The compiler is too sensitive

As a new one in Rust,even all new in study computer language,I think the compiler tell me "number = number - 1",should be "number -= 1" is too sensitive,

but thanks to the builders who is [virgo],I guess~I really can learn more.

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The compiler doesn't have a warning for replacing number = number - 1 with number -= 1. That's a Clippy lint in the style category.

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Yeah, clippy has tons of extra lints to help enforce more correct code and more standard style. If you want, you can globally disable that lint in you crate by adding this to the top of your lib.rs file:

#![allow(clippy::assign_op_pattern)]

Or, if you would rather just not get any style suggests from clippy you can do:

#![allow(clippy::style)]
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I would be happy if everyone followed the advice of clippy out of the box and did not mess with it's setting.

That way we can create an ocean of software that is all written in the same style. Consistency removes all kind of little surprises when one is used to it. That would make reading each others code a smoother and more pleasant experience.

Similarly for rust fmt. A globally consistent formatting would be a joy. Rather than everyone doing their own thing with indenting, tabs, etc.

Yes, none of us are going to be happy about every detail of clippy and fmt. And feel the need to customize it for ourselves. I think we should be humble and resist the temptation. For the greater good.

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To elaborate on the other answers, this is why it's in clippy and not the compiler. rustc itself is pretty restrained on what it will lint about, whereas clippy is highly opinionated since you have to choose to use it.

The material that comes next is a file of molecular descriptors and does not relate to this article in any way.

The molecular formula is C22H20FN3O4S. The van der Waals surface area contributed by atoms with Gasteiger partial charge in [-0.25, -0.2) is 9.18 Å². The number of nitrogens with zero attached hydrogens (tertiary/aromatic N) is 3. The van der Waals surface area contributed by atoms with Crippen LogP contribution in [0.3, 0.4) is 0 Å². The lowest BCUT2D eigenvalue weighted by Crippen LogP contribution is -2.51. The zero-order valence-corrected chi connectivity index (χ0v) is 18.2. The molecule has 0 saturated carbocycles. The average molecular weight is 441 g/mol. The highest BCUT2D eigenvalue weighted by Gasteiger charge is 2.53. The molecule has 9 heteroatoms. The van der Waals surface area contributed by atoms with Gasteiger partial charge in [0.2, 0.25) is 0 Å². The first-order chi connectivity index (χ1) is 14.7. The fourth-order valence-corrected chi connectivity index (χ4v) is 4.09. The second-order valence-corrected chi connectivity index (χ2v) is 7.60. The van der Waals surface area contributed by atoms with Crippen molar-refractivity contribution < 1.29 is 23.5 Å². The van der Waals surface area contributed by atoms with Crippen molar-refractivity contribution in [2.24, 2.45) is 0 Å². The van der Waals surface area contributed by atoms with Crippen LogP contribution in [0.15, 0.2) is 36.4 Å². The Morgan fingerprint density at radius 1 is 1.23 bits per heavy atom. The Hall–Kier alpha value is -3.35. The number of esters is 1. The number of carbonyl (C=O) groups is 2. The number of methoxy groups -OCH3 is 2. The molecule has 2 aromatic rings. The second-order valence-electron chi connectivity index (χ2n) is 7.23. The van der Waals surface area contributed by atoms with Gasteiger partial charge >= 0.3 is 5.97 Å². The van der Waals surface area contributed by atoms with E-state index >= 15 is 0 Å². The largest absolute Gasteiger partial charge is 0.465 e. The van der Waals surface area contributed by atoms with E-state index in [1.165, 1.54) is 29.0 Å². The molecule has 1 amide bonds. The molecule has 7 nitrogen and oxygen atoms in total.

(That said, suggesting -= is absolutely something I'd want a quickfix for in an IDE, since I probably do want the shorter form.)

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Every day the Rust compiler reprimands me for my transgressions a thousand times.

Even if the compiler shouted about the use of "a = a + 1" I don't think I would notice.

Which it does not.

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Especially for rustfmt, short of mandating its use when compiling code e.g. by baking it into e.g. cargo build or rustc, this will never happen.

One reason I personally break away from default rust style is when writing macro_rule macros. Code in there can quickly become deeply nested and in such cases I care more about keeping the lines shorter than 80 chars so that I can still read it on a small laptop, than I care about adhering to some nice-in-principle-but-useless-in-context de facto standard.
In other words, I trade theoretical gain for real-world gain.

Others will have their own reasons for breaking from default rust style.

always use #![cfg_attr(feature = "cargo-clippy", allow(clippy::style))] at the begging of your project.
It avoids getting these useless warnings from clippy

For breaking out of the rustfmt style for short periods like in macros you can just add the #[rustfmt::skip] annotation.

I use that sometimes when formatting builders, or when putting matrices in code or something like that where lining things up a certain way helps readability.

You need like a meme from the opening of City of Ember: "For the good of all mankind." :upside_down_face:


I definitely agree there is great value in many cases to standardized style, but I also believe that it is right to allow people to change it. Saying that something should always be done is usually ( notice I didn't say always ) not true. There's usually edge cases and fully valid reasons for doing things differently.

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